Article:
|Candia albicans (RCMB 05036)||NA||25.4 ± 0.1|
|Gram Positive bacteria||Ampicillin|
|Streptococcus pneumonia (RCMB 010010)||22.2 ± 1.2||23.8 ± 0.2|
|Bacillis subtilis (RCMB 010067)||24.3± 0.72||32.4 ± 0.3|
|Gram Negative bacteria||Gentamycin|
|Pseudomonus aeruuginosa (RCMB 010043)||16.3 ± 0.58||17.3 ± 0.1|
|Escherichia coli (RCMB 010052)||19.8 ± 0.72||19.9 ± 0.3|
NA= no activity, Conc. of standards and sample (500 µg/ml)
CONCLUSION: The phytochemical study of butanol fraction of Albizia lebbeck (L.) Benth flowers was carried out and led to isolation and characterization of three new compounds, lebbeckanin I (1), lebbeckanin II (2), and a new isomer of methyl inositol, D-1-O-methyl-cis-inositol (3), by using different spectroscopic methods. Furthermore, the biological activity of fraction containing mixture of compounds 1 and 2 exhibited strong cytotoxic and antimicrobial activity, therefore it could be considered as a promising source for new cytotoxic and antimicrobial drugs.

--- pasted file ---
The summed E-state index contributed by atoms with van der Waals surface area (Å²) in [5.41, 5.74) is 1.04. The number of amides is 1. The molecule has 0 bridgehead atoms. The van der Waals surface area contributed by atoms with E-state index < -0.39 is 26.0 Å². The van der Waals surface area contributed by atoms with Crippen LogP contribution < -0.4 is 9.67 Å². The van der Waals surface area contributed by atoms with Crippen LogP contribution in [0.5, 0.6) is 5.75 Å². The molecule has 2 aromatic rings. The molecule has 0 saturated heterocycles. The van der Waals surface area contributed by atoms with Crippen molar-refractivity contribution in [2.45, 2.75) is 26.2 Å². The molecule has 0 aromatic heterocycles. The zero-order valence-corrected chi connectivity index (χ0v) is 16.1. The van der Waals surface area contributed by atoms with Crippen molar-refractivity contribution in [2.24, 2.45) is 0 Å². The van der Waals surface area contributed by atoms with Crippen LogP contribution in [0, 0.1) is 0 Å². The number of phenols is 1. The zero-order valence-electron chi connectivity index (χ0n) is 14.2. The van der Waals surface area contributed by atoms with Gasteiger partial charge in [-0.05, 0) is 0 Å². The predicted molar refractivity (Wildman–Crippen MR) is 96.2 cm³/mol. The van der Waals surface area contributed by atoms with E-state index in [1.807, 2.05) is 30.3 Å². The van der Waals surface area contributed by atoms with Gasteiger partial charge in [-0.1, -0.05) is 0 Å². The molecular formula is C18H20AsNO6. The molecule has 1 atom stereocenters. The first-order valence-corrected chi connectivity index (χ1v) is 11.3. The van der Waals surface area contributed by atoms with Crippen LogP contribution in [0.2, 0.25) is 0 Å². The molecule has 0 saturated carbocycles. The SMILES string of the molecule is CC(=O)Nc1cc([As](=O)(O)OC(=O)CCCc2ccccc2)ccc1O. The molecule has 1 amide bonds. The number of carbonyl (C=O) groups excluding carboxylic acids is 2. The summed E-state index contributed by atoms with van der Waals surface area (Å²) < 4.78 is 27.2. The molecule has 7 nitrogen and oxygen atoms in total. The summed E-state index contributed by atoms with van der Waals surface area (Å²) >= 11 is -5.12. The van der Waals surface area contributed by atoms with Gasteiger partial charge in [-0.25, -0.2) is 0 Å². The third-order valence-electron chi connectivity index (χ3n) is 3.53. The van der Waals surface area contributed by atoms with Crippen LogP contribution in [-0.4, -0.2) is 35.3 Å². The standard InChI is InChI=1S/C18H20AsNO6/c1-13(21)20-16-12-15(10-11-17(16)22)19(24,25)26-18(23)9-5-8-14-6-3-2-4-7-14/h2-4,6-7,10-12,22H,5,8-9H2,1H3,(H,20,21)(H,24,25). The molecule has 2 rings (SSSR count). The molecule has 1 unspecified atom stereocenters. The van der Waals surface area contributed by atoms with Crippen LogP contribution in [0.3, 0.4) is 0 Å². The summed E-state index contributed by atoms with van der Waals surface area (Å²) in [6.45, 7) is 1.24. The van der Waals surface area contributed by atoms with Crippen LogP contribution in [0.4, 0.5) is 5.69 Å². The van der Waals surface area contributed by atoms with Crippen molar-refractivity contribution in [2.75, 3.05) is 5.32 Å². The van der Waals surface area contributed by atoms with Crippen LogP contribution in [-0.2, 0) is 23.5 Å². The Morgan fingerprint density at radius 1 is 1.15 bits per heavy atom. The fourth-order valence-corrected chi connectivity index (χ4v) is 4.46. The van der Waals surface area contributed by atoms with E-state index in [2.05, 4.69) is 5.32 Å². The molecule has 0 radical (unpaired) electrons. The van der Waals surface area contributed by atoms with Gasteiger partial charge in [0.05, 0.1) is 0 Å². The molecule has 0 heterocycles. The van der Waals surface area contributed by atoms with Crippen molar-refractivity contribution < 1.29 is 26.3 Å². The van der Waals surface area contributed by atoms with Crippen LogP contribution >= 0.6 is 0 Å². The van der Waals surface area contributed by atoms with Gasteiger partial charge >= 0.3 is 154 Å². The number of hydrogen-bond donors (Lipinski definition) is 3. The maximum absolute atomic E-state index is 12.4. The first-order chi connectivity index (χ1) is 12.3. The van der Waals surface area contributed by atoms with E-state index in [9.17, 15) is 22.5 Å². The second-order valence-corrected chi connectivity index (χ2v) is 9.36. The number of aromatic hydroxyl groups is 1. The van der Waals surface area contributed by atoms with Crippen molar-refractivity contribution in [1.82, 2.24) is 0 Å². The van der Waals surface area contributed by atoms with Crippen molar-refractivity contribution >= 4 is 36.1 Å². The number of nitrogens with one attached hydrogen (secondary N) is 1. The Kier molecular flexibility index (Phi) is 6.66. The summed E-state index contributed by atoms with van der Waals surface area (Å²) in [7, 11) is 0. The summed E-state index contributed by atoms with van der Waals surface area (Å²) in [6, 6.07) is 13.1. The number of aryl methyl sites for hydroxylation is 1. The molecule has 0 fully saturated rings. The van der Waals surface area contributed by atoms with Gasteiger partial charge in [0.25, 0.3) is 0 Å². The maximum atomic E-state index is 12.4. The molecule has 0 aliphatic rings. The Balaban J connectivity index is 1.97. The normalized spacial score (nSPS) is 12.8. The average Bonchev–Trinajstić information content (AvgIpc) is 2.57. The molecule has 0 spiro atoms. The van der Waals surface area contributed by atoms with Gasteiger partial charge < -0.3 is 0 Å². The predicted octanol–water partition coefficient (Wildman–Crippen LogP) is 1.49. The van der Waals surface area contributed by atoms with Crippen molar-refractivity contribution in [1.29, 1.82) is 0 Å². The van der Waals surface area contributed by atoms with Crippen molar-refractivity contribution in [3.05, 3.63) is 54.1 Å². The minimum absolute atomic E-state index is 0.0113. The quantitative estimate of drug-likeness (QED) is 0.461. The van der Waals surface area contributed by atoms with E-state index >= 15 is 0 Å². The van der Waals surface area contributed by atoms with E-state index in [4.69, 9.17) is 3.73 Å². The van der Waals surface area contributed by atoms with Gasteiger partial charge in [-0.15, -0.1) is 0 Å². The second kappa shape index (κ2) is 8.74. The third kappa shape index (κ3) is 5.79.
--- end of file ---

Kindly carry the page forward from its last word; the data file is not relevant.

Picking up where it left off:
FIG. 3: 1H NMR SPECTRUM OF COMPOUND 1
FIG. 4: 13C NMR SPECTRUM OF COMPOUND 1
FIG. 5: 13C NMR EXPANDED SPECTRUM OF COMPOUND 1
FIG. 6: HMQC SPECTRUM OF COMPOUND 1
FIG. 7: HMBC SPECTRUM OF COMPOUND 1
FIG. 8: EIMS (A) AND ESI MS (B) SPECTRA OF COMPOUND 1
FIG. 9: 1H NMR SPECTRUM OF COMPOUND 2
FIG. 10: 13C NMR SPECTRUM OF COMPOUND 2
FIG. 11: HSQC SPECTRUM OF COMPOUND 2
FIG. 12: HSQC SPECTRUM OF COMPOUND 2
FIG. 13: ESI MS SPECTRUM OF COMPOUND 2
FIG. 14: 1H NMR SPECTRUM OF COMPOUND 3
FIG. 15: 13C NMR SPECTRUM OF COMPOUND 3
FIG. 16: DEPT SPECTRUM OF COMPOUND 3
FIG.17: HSQC SPECTRUM OF COMPOUND 3
FIG. 18: HMBC SPECTRUM OF COMPOUND 3
FIG. 19: COSY SPECTRUM OF COMPOUND 3
FIG. 20: EI MASS SPECTRUM OF COMPOUND 3